Second Life Resident Answers official forum gets, on average, two attempts to run a survey per week. Is it a good idea? Oh how wrong it is, let me count the ways…

  1. For survey results to actually mean anything, you need to know just how many people could have responded but did not — this lets you tell just how reliable your results are, statistically. In Second Life you do not. The actual number of active users is not released by Linden Labs and not obtainable without their assistance. The online count is not clearly indicative of the number of active users because of large populations of bots, used to inflate traffic statistics, and the amount of bots actually out on the grid is a very interesting research question.
  2. In case of Second Life, forum population is a minority, consisting of largely vocal and active residents, and it’s attitudes and preferences as well as any measurements taken from them have a certain likelihood of not reflecting the same about Second Life as a whole at all. It could be argued that they’re the ones that matter, and that is probably true, however, if this is not taken into account, the result of any survey is essentially void.
  3. The particular deeply invested residents inhabiting the forums have a well-defined, complex and diverse culture of their own, with it’s own slang and cultural standards, overlaid and mixed with national and professional subcultures. Finding questions that would be meaningful to them and properly wording them is it’s own challenge that requires a researcher to be determined. The approach of addressing them as an average consumer, or average American, or any other kind of average simply doesn’t work.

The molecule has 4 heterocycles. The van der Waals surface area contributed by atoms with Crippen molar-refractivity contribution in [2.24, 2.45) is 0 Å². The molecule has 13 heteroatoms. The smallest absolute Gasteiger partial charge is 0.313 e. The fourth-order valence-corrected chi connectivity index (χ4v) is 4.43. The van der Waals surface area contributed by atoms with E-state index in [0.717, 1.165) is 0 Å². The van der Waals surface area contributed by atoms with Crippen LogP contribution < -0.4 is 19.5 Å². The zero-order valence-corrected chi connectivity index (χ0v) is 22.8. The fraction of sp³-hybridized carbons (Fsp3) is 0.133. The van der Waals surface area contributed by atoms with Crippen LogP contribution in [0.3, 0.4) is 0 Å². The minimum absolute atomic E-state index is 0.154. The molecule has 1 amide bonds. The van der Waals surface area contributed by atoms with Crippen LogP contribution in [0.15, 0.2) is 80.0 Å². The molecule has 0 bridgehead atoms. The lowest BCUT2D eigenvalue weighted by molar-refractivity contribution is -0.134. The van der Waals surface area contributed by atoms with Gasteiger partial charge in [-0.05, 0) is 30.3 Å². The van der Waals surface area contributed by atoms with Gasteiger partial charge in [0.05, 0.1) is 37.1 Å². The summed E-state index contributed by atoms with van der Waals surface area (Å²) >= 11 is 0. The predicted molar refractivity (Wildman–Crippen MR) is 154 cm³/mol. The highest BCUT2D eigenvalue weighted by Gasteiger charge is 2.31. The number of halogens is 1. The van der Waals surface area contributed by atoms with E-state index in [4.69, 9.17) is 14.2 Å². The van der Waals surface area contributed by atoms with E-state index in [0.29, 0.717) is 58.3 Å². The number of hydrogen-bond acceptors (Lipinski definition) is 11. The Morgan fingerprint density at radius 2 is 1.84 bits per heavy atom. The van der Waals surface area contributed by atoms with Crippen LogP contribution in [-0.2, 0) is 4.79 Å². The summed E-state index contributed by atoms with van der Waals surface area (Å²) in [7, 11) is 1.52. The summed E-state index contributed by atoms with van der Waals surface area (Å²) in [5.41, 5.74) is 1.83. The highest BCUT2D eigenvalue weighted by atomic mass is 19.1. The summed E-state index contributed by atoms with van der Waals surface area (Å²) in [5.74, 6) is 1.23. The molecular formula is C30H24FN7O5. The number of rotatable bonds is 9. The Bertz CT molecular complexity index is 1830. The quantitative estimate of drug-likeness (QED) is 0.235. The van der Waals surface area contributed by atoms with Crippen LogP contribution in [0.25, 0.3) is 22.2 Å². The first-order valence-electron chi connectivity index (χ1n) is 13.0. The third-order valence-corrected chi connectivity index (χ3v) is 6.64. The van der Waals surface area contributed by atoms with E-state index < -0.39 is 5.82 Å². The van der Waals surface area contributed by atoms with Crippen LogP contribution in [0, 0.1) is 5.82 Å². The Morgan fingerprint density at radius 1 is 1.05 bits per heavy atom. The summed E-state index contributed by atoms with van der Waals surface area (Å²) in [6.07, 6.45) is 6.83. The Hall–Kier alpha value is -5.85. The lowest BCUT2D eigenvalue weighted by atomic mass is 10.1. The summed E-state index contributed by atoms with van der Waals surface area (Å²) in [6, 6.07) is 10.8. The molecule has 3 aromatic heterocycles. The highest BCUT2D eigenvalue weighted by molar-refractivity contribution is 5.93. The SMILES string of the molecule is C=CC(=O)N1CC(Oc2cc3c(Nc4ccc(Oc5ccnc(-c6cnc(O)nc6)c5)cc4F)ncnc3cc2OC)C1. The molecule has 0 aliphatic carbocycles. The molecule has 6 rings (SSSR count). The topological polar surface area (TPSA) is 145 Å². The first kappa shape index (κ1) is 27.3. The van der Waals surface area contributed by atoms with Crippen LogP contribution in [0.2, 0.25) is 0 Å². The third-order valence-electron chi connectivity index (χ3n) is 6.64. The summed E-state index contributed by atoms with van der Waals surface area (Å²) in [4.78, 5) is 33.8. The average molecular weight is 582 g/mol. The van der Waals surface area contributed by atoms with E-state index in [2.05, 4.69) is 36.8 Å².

4. There is no reliable way to guard against deliberate sabotage of an internet survey, particularly with a group that is on average more technologically qualified than much of the rest of the Internet and is hostile to surveys in general because they often treat them as deviants.
  5. Voluntary surveys are in general an iffy research method for reasons described elsewhere. It works if your respondents don’t recognise themselves as part of a group with defined interests and goals. Otherwise, they will fudge it to the best of their ability, see Hawthorne effect.

That is not to say a survey is completely unusable, but unless all these limitations are understood and taken into account for, it’s pure and simple hogwash.